Health Care Finance: Basic Tools for Nonfinancial Managers (Health Care Finance (Baker))
Judith J. Baker, R.W. Baker
Format: PDF / Kindle (mobi) / ePub
Health Care Finance: Basic Tools for Nonfinancial Managers is the most practical financial management text for those who need basic financial management knowledge and a better understanding of healthcare finance in particular. Using actual examples from hospitals, long-term care facilities, and home health agencies, this user-friendly text includes practical information for the nonfinancial manager charged with budgeting. The Fourth Edition offers: - An expanded chapter on Electronic Records Adoption: Financial Management Tools & Decisions - New chapter : “ICD-10 Adoption and Healthcare Computer Systems” - New chapter: “Other Technology Adoption and Management Decisions” - New chapter: “Strategic Planning and the Healthcare Financial Manager” - New case study: "Strategic Planning in Long-Term Care" that connects with the chapter on strategic planning - New appendix: "Appendix C: Employment Opportunities in Healthcare Finance"
report. The surplus amounts to $85,000 ($300,000 minus $215,000). Denise’s report for radiology services is at the bottom right of Figure 6–3. Her report shows the controllable expenses she is responsible for, which amount to $20,000. Her report shows only expenses because it is a support center, not a responsibility center. Therefore, Denise is responsible for expenses but not for revenue/volume. Bill, the director, receives a report for the general and administrative (G&A) expenses, as shown
$6,000 3,600 2,160 1,080 -0- Accumulated Net Remaining Depreciation Undepreciated (Reserve for Cost Depreciation) (Net Book Value) Accelerated Book Depreciation Methods 95 96 Chapter 8 Understanding Inventory and Depreciation Concepts The computation continues as follows: • For Year 1, $10,000 times 0.40 equals $4,000 Year 1 depreciation expense. Accumu lated depreciation for Year 1 also equals $4,000. The accumulated depreciation of $4,000 is subtracted from the $10,000 cost to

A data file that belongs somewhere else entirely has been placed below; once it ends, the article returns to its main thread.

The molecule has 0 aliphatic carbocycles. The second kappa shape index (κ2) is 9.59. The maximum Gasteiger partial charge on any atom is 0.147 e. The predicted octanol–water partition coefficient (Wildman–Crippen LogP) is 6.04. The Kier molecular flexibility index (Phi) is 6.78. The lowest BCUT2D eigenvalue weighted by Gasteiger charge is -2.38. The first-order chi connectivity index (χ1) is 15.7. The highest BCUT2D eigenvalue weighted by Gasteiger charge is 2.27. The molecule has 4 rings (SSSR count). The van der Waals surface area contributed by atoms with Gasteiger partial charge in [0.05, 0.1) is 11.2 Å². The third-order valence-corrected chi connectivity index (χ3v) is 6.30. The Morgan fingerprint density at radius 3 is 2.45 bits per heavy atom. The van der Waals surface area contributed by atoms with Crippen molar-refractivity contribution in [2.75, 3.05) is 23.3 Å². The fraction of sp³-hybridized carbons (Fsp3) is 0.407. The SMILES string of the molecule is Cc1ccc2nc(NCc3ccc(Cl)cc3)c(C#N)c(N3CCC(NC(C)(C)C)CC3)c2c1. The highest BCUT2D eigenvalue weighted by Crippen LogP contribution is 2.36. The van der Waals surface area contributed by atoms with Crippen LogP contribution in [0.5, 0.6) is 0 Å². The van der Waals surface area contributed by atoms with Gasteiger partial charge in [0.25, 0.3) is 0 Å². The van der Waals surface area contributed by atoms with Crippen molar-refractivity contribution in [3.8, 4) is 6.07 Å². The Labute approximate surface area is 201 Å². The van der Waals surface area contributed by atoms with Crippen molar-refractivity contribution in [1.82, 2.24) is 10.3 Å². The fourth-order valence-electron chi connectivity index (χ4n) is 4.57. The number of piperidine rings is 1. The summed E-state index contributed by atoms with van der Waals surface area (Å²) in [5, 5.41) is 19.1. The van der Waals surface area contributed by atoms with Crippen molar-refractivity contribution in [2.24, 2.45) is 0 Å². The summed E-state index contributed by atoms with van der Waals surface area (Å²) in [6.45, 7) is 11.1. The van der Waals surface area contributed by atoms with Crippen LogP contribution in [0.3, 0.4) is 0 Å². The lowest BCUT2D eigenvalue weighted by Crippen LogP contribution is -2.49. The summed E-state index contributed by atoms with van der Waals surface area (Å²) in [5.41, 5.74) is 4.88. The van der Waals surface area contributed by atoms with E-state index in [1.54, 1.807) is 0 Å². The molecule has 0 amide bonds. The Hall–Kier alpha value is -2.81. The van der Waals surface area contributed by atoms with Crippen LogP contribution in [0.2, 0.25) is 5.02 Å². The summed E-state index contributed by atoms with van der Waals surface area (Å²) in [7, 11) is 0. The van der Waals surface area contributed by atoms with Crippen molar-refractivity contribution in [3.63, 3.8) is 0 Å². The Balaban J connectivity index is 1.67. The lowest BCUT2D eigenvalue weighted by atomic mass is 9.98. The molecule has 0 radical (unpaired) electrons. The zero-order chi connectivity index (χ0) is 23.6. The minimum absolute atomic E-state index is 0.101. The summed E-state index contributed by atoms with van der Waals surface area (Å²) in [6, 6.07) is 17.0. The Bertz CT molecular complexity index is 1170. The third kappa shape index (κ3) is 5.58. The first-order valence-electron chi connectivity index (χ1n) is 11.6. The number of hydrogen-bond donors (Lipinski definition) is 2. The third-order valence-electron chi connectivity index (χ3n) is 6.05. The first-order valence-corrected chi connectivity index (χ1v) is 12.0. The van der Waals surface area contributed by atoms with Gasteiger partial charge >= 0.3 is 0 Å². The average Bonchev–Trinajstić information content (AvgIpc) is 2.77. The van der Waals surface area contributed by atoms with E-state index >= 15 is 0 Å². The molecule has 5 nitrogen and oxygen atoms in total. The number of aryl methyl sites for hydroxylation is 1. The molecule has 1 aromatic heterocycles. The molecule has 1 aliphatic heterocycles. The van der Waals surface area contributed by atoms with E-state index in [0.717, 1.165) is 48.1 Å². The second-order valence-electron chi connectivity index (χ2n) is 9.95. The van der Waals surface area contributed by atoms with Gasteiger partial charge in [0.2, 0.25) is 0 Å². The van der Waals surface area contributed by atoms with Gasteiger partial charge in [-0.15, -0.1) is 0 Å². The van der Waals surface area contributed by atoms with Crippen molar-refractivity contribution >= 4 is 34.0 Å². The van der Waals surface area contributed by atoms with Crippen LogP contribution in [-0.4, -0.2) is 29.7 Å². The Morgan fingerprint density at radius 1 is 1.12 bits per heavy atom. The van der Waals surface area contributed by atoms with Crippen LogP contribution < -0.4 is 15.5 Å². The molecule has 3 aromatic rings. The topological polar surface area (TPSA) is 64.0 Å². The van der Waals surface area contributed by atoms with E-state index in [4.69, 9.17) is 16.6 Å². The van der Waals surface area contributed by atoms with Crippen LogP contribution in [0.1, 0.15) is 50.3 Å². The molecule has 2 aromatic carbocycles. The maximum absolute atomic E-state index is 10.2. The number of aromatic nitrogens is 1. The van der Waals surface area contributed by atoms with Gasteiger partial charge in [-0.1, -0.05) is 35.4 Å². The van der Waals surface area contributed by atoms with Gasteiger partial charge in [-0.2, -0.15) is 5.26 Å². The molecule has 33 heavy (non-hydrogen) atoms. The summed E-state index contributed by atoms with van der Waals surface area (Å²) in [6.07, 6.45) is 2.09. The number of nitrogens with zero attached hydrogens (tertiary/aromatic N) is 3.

required. We examine both methods in this chapter. FTEs for Annualizing Positions Why Annualize? Annualizing is necessary because each employee that is eligible for benefits (such as vacation days) will not be on duty for the full number of hours paid for by the 101 9 Progress Notes After completing this chapter, you should be able to 1. Understand the difference between productive time and nonproductive time. 2. Understand computing fulltime equivalents to annualize staff positions.
Ratios Solvency ratios reflect the ability of the organization to pay the annual interest and principal obligations on its long-term debt. As the name implies, they measure the ability of the organization to “be solvent”: in other words, to have sufficient resources to meet its longterm obligations. Debt Service Coverage Ratio The debt service coverage ratio (DSCR) is represented as change in unrestricted net assets (net income) plus interest, depreciation, and amortization divided by maximum
(10,000) (3.5)% 80,000 10% 45,000 5% (35,000) (43.5)% 120,000 15% 180,000 20% 60,000 50.0% $800,000 100% $900,000 100% $100,000 – 146 Chapter 13 Trend Analysis, Common Sizing, and Forecasted Data Table 13–5 Vertical and Horizontal Analysis for the Operating Room Comparative Expenses Annual 12-Month 12-Month Increase % of Account Current Year % Prior Year % (Decrease) Change Social Security Pension Health Insurance Child Care Patient Accounting